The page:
3. Good Lighting

I personally am drawn to photos with lots of natural light. The best way to do this is to use natural light from a window, and make sure your subject is facing the light. But avoid direct sunlight.

4. Clean and Organized School Space

Not only does it look pretty in a picture, but it helps you move from one activity to another and capture it all. I have to act fast and can't let my photography get in the way of our lessons. Our lessons are the main priority, so I try to have everything laid out and ready to go before we start. Not only does this help with the flow of our school day, but it helps me photograph it!

5. Respect 

My goal is to photograph without being intrusive, so I always I ask permission. If my child is feeling shy or does not want to be photographed, I put the camera down.

6. Conversation

I often am complimented on how happy my children look in photos. This is because they are generally happy children, but also because I am engaging them in conversation while I photograph them. It's amazing the transformation you see through the camera lens when you do.

7. Documentation

I document everything I consider noteworthy, whether it be for the blog or my personal Project Life album. Bonus if I open a blog post and write down what we did at the end of the day. Often, I will plan right in a blog post so that when I go to add photos, the post is already half written for me!

8. A Blog

Whether it be a free blogging platform like Blogger or Wordpress.com, or a self-hosted Wordpress.org blog, you need some type of platform to blog on.

9. Time

Blogging takes time! When I first started blogging, I gave up television.  As my blog grew, I had to give up other things. But, I also had to learn ways to blog more efficiently.  I am most productive when I upload and edit photos daily and not fret over making everything so perfect.

10. Quality Content 

You need something to blog about!

Build your blog on quality content that defines you and your homeschool.


My passion is delightful learning. :D  I want my children to love learning and to love "school."  And I want to love it, too!

And while my blog is about my homeschool, seeing our life and family outside of homeschooling can help with perspective, so I look forward to sharing more behind the scenes with my Let's Click and Project Life posts.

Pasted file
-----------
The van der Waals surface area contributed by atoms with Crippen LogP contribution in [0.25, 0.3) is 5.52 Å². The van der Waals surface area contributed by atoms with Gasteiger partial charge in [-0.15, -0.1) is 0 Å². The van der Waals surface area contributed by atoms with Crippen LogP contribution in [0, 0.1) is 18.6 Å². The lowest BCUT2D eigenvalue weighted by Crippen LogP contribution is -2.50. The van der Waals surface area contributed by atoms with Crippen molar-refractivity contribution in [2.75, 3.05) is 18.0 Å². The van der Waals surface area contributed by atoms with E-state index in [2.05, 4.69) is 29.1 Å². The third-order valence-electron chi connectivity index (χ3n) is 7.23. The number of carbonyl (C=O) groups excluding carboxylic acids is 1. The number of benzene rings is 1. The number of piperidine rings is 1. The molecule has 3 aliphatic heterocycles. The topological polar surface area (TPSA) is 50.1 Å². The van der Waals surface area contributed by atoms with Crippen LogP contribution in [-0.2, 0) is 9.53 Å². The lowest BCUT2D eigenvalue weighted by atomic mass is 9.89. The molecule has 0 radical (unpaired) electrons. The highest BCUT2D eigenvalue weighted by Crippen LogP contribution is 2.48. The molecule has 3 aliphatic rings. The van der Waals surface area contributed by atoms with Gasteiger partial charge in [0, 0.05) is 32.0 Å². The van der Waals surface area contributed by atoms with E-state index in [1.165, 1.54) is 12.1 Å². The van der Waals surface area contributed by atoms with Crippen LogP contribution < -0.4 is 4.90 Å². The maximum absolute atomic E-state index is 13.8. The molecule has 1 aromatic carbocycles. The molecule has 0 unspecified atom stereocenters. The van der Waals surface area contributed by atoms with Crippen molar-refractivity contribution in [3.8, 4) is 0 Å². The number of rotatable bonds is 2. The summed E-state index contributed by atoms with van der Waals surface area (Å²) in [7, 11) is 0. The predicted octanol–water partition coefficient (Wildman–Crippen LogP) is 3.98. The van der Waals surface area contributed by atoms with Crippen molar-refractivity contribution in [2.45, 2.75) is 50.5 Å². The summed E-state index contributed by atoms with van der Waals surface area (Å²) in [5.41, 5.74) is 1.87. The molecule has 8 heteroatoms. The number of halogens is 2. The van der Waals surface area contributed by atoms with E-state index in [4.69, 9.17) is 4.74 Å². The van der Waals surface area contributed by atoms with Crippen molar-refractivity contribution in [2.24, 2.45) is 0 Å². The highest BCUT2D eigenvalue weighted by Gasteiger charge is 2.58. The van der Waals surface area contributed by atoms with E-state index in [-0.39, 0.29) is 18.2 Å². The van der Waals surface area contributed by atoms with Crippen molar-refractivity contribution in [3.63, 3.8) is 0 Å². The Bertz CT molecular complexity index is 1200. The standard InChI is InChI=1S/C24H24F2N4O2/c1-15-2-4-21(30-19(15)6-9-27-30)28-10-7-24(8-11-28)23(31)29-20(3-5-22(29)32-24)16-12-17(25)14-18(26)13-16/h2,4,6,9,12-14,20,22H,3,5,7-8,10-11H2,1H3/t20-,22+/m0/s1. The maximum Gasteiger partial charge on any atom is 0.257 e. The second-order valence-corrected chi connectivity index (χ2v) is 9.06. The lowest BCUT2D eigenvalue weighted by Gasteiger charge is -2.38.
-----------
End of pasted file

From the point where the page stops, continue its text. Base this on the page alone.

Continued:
Note: Having a niche helps define you and your blog, but I am having to work myself out of a tight little niche, albeit a popular one - Five in a Row blogging. Our rows are STILL the most visited posts on my blog on any given day.

11. A Support Network

The online homeschooling community is amazing! Blogging friends are the heart of what keeps me coming back. I'm talking about organic friendships that are grown through reading other blogs and commenting on them, replying back when someone leaves you a comment, and/or visiting back. But, also being there for email support and friendship.

Social Media is a way to connect with your readers, but it is also as a tool to promote and grow your blog. I don't feel as connected to my readers through social media sites, but I'm also a little shy about it. When you see me on these sites, I have to MAKE myself do it! It is getting easier, but still not as easy as blogging.

Well, that's 10 (+ a bonus).

I thought about adding things like a blog reader, feed managers, analytics or statistic tools, etc... but I was already over 10. :)

Are you a homeschool blogger? What are your essentials? 

P.S. While blogging is important to me, it was not the near and dear essential I had planned for today. I didn't get my post finished in time, so I bumped this one up. Tomorrow, I will share that essential and wrap up this series!

We have 89 blogs participating in the blog hop this week!  You can read all of the blogs at the TOS Crew blog. I invite you to visit these lovely ladies this week: